The more acquainted I get with the work of Jacques Ranciére, the more it strikes me that his uncompromisingly philosophical treatment of familiar phenomena is a way of doing what has been recognisable as philosophy’s archetypal function since the time of the ancient Greeks, namely to expose the familiar as covering up what is “truly” the case.

In the brief but incisive essays comprising Dissensus (2011), for example, he sets out to disabuse his readers of the notion that politicians today practice “politics”, and argues instead that they belong to the “police” — not in the usual sense, but with a very specific meaning, which he clarifies in one of the essays concerned (Ten theses on politics, in Dissensus, 2011) as follows:

“Thesis 7. Politics stands in distinct opposition to the police. The police is a distribution of the sensible … whose principle is the absence of void and of supplement.

“The police is not a social function but a symbolic constitution of the social. The essence of the police lies neither in repression nor even in control over the living. Its essence lies in a certain way of dividing up the sensible. I call ‘distribution of the sensible’ a generally implicit law that defines the forms of partaking by first defining the modes of perception in which they are inscribed.”

It is not far-fetched to see in this use of the term “police” a play on the ancient Greek word for the city-as-a-state, namely, “polis”. It was after all Plato and Aristotle who formulated what even today counts among the most influential ways of “partitioning (or distribution of) the sensible” without leftover. In Plato’s case, for example, this was done along the lines of clearly identifiable “classes” of citizens in The Republic — philosopher-kings (guardians), soldiers and the commercial class — a division of social space such that no one could conceivably fall outside its scope, especially because these three classes putatively corresponded with the tripartite structure of the human soul, namely reason (the guardians), spirit (the protectors or soldiers) and appetite (the commercial class).

This parcelling-out of the community according to divisions, which accommodate people who buy into the principles underpinning the divisions in question, makes those whose position is incompatible with such principles invisible and inaudible in the sense that what they attempt to draw to the attention of the “politicians” (the agents of the “police”) cannot, in principle, be heard or registered in the discourse of the latter. This is clarified by Joseph Tanke in his book, Jacques Ranciére: An Introduction (2011: 42-43), where he elaborates on Ranciére’s political thinking:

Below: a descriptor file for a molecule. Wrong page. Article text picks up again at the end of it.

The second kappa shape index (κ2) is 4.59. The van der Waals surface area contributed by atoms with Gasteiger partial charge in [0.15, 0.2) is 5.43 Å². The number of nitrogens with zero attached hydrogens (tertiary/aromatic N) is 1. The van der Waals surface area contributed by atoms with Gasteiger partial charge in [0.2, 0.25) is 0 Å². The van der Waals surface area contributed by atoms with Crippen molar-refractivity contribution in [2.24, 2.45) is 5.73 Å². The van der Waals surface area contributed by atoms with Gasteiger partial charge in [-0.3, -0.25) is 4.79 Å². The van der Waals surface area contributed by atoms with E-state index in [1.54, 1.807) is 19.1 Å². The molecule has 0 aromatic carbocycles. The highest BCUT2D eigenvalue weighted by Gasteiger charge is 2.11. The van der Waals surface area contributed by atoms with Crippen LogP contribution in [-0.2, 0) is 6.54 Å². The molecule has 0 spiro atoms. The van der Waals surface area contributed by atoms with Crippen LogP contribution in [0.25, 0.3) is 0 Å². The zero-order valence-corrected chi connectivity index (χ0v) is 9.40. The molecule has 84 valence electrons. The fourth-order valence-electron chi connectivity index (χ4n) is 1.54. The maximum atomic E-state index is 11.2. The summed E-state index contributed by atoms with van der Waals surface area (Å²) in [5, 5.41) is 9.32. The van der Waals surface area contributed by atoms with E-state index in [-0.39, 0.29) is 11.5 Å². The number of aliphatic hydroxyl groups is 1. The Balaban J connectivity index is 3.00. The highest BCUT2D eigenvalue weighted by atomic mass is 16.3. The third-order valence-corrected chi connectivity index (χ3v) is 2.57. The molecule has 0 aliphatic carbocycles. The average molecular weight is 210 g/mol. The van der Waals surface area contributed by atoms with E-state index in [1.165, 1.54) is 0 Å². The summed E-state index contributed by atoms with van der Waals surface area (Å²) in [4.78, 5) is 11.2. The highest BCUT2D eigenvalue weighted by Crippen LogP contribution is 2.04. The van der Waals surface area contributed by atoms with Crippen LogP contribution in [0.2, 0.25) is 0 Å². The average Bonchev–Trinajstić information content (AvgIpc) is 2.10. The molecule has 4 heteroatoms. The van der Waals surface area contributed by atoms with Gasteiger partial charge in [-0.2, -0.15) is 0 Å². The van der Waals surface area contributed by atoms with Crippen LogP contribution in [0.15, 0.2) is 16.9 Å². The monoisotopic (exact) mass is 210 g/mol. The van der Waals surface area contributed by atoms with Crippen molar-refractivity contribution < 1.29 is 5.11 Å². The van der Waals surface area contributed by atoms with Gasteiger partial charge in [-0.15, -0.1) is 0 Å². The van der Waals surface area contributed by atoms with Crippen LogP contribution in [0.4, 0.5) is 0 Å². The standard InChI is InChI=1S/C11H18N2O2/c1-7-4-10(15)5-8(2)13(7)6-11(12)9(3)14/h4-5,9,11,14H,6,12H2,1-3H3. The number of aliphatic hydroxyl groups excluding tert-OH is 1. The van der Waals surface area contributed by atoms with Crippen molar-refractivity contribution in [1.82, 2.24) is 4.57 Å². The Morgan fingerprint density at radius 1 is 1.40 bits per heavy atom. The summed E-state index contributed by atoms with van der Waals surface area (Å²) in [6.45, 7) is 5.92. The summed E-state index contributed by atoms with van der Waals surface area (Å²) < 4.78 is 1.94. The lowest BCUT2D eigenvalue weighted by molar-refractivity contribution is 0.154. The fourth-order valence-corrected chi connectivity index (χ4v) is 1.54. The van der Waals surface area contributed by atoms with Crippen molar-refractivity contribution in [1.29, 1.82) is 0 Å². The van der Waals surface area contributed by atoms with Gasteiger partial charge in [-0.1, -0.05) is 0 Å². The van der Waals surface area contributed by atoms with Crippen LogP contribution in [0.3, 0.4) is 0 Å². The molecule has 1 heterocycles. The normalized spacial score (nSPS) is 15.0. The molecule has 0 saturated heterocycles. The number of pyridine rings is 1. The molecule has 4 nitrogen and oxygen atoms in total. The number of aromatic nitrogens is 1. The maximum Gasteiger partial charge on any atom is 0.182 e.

“It defends the idea that ‘politics’ should be reserved for democratic forms of organisation, communication, practice, and action. This means that politics is distinguishable from other ways of ordering the community by its most basic element, equality. Without equality, distributions, operations, and discourses partake of the opposite of politics, what Ranciére calls ‘the police’ … it designates those distributions erected in order to support selective accountings of the city. The police maintains the fiction that no one of any significance has been prevented from taking part in the determination of the common life. For Ranciére, politics is the process by which the “part of those without part” counter all such counts based upon their exclusion … politics is the process of disrupting the distribution of parts and roles through a claim about the equality of anyone with everyone … what Ranciére is describing is the de-mos, the very subject of politics. The de-mos is a political subject inasmuch as it is capable of exceeding and thereby undermining the police’s accounting. Whereas the police defines the polis as unified and whole, politics consists of contesting the very definition of the community.”

Understandably, therefore, the police is at pains to prevent the de-mos — the true subject of politics — to make its appearance, and when it does, everything possible is done to discredit it. This is part and parcel of contemporary politics, too — of what Ranciére pointedly refers to as the politics of “consensus” (which may be a stab at Habermas, who has famously advocated “consensus” as the goal of communication in general, expressed in a terse sentence in Knowledge and Human Interests [1971, p. 314]: “Our first sentence expresses unequivocally the intention of the universal and unconstrained consensus”).

This may seem counter-intuitive: isn’t consensus or agreement the ultimate objective in all political negotiations? Not so for Ranciére. Consensus is in fact a means of exclusion, in as far as, more often than not, it functions not as the goal to be attained by means of political wrangling among everyone in society (as liberal political theorists claim), including the dispossessed, the homeless, and the poor, but as something operating from the beginning as a bulwark against (genuine) politics. The latter would break apart the apparently seamless configuration of society because its irruption contests the consensual exclusion of the de-mos unequivocally.